Transcript of talk done august 7th, 2017, writeup/video here: https://academy.realm.io/posts/brett-koonce-cnns-swift-metal-swift-language-user-group-2017/
Thank you all for coming. I’m going to do a talk on convolutional neural networks, Swift and a little bit of iOS 11 using the new APIs. Does anyone have any experience with machine learning here? Maybe about half of you. Any computer vision related stuff? Just a couple. My background is a long story, but I went back to school to get a master’s degree and I ended up in the computer vision lab at the University of Missouri with Professor Pal there. That’s how I got into a lot of this stuff. But I’ve been recently playing with it again, and I’d like to save you all the trouble of learning all this stuff that I had to in order to get back up to speed.
So, what is machine learning? I think this XKCD comic sums up the basic idea. You take some input data, do some magic with math, and then you get the right answer. And if not, then you wave your hands and say you need to redo your models.
More specifically, we take an input which can really be thought of as a set of numbers, but if you look back a little wider — what is a picture? A picture is just a very large collection of numbers, a large array. The same way you can take audio and convert it into a histogram so that basically means audio is a fancy form of a picture, which is a fancy version of a bunch of numbers. What is video? It’s a bunch of pictures plus some audio, so it’s just a fancy form of a bunch of numbers. So we take a bunch of random numbers — we have known data, we have cat pictures versus dog pictures. We want to combine them together to form a magical black box. So we have a cat picture that says cat, and a dog picture that says dog. We don’t care how it figures it out, just so long as it actually works. So towards that end, usually you have to train your model with lots of samples. Finally at the end, you want to run it on some unknown data, and hopefully, your unknown picture of a cat becomes labeled as a cat at the end. So towards that end, our goal is either the quality of our model or how accurate it is on our data. We can also think of the size of our model, or how many CPU cycles it takes to run.
The first part of the demo we’re going to do is the MNIST data set. This is like Hello World with computer vision. This is the data set from the ’90s, and it consists of an array of pixels, 28x28. They’re all grayscale. This is what a hand-drawn #1 would look like, and these are basically what the actual number representations are. There’s a bunch of different ways to tackle the MNIST problem. If you’re interested in doing this, I’ve tried to do this, I’ve literally tried doing this with a dozen different algorithms, it’s a good easy way to get going. So we’re going to build a neural network. Basically, a neural network is going to try to learn an activation function. This is an example of an activation function for a very simple neural network that can only recognize 0’s and 1’s. The blue area would be the activation would be the activation area, and the red area would be negative. So for the 0, it overlaps a lot with the blue, so it will bump that up. Then there’s nothing in it that’s actively overlaid for the red portion, so this will score high for a 0. If you take 1 on the other hand and put it into the same function, it overlaps slightly with the blue region, so it will have a plus there. But because of the red region, it will knock out that section. So, this is probably not a 0. For 0’s and 1’s, this is kind of easy to understand and follow what’s going on for activation maps.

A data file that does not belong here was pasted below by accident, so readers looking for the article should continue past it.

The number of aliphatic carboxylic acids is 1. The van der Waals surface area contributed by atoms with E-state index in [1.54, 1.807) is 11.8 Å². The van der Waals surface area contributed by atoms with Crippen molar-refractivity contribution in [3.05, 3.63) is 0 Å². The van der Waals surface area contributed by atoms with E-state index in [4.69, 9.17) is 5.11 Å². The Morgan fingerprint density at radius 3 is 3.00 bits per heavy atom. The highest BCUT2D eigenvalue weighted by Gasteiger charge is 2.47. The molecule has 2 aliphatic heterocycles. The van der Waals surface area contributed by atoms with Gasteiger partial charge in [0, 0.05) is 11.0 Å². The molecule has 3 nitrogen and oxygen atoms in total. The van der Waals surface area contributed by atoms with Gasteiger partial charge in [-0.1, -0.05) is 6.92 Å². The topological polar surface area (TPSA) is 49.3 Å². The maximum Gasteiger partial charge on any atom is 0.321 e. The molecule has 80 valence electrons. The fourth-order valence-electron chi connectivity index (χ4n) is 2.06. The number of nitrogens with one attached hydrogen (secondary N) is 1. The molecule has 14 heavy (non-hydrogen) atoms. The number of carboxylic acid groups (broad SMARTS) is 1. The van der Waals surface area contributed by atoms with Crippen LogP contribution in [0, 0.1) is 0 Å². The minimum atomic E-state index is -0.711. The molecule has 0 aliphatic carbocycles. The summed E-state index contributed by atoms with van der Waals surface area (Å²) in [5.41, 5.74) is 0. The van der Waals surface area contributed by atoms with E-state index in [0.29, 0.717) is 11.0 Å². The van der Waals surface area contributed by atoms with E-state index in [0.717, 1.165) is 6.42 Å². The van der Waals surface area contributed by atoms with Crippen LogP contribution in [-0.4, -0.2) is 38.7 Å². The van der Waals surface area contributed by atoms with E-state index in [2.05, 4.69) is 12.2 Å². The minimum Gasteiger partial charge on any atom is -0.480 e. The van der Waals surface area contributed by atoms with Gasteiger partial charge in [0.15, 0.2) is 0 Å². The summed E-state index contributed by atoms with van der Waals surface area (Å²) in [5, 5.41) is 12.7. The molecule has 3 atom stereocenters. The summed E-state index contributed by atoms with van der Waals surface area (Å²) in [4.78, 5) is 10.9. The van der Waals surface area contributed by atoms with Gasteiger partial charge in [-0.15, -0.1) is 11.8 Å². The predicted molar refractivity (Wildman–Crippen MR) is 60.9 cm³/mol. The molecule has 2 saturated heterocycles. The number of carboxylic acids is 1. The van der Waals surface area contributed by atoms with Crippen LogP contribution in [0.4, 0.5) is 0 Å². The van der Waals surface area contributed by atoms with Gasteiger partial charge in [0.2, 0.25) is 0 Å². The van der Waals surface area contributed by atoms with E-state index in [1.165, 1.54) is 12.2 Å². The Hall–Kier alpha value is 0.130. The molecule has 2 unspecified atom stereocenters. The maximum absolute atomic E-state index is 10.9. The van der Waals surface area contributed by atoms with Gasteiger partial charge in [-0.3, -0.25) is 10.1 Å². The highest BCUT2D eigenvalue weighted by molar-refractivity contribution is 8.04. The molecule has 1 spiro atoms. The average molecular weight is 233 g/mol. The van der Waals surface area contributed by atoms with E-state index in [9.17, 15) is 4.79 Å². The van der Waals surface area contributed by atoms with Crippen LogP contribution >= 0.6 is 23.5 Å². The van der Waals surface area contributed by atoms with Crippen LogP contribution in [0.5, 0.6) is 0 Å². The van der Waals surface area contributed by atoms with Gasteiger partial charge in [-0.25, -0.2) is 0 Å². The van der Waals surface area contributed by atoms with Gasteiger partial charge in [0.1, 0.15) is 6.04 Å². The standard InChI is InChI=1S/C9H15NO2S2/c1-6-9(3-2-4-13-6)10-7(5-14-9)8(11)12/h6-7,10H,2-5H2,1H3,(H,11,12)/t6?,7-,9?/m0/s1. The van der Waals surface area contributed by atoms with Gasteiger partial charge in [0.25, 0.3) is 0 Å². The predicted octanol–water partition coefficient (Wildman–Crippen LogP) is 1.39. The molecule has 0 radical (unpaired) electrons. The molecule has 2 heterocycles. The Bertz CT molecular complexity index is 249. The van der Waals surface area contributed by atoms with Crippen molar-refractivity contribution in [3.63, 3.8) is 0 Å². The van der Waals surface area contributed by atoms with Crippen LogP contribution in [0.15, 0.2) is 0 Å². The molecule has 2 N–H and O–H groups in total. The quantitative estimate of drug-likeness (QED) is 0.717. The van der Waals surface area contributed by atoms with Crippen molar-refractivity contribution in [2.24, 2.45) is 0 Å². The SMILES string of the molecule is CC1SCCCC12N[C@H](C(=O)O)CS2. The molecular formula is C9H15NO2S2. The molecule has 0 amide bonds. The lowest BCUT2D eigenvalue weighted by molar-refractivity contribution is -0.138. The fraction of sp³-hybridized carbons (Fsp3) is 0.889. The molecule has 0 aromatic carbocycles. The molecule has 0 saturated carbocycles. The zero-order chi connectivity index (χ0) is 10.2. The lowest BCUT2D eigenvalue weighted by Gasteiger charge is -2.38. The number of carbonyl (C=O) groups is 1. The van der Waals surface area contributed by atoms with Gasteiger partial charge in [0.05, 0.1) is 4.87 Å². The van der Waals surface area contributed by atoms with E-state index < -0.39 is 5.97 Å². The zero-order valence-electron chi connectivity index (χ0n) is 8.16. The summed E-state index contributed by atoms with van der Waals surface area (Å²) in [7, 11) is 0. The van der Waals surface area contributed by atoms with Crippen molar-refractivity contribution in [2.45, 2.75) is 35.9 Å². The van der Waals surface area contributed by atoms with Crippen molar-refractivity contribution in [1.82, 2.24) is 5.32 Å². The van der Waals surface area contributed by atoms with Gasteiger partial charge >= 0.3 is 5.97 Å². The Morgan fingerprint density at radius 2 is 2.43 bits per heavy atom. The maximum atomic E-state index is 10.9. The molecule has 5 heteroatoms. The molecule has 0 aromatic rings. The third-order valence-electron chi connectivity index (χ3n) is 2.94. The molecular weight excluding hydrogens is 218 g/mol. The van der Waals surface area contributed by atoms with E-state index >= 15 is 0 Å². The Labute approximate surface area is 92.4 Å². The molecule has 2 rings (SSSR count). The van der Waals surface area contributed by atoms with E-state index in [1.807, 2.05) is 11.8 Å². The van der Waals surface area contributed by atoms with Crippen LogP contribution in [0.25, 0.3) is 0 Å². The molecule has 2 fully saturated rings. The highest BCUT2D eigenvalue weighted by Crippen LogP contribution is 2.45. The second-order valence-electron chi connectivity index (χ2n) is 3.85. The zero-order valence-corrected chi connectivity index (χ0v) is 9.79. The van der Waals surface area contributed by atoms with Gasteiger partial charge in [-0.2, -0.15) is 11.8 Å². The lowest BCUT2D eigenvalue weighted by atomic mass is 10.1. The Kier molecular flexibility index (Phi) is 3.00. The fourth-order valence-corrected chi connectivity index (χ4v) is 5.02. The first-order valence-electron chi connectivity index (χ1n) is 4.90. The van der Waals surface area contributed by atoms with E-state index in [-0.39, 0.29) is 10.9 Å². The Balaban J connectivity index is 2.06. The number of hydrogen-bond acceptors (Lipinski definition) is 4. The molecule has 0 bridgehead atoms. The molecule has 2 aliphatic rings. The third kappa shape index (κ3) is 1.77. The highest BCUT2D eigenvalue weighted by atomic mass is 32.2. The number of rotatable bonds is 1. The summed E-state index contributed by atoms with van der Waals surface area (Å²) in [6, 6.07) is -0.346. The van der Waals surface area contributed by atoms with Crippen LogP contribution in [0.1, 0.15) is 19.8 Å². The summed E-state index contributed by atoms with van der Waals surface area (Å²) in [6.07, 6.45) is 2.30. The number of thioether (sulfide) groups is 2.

But if wanted to do all ten digits, the numbers 0–9, all of a sudden, our activation functions start to look much more complicated. So the basic neural network that we’re going to build simply takes our input digit from the MNIST digit data set, adds it to two fully connected neural network layers, and finally, there’s a classifier layer which categorizes it as a digit from 0–9.
So for the first part of this, we’re going to build a neural network that does all this. Our goal is to do MNIST recognition on our device, or more broadly, just iOS. We’re going to use Keras which is a high-level library in python to build our network. We’ll use TensorFlow, which is a matrix math library from Google to do our actual calculations, and then we’ll deploy our model using CoreML. I wrote this code a couple months ago to teach myself the new APIs after they came out at WWDC. You can download it on the internet if you want, but I’ll walk you through it now.
This is the basic script right here. We have some python imports and some parameters. This basically prepares our data set for doing our actual math. This converts our categories into vectors, and finally, we build a model right here. We use Keras to then train it on our input data set, and then finally we have a little bit of code right here — Apple released a tool to convert Keras and other models to CoreML, so it does nothing more than just save the model as a file. We’ll run the script here…in the demos I’m doing today, everything can be done on a laptop. You don’t need a full-blown GPU or anything.
So we built the model, it has about a 98% accuracy on the MNIST data set, which is pretty good. Finally, we did this trick here which exported out the file. Now we have this model right here, it’s like 2.7 MB. Then I built a very simple demo project right here. Basically, we have a couple of input digits from the MNIST data set right here. We just run the loop, it runs the CoreML model against the data that’s inputted, and this is basically how you set up a CoreML model using iOS 11. It inputs the data, this step normalizes it and prepares it, then the actual prediction step, and then an ugly function to do a SoftMax to pull out the input digits. If you do this yourself, you should be able to get it working. I don’t want to hunt this down right now. But it does work, I promise.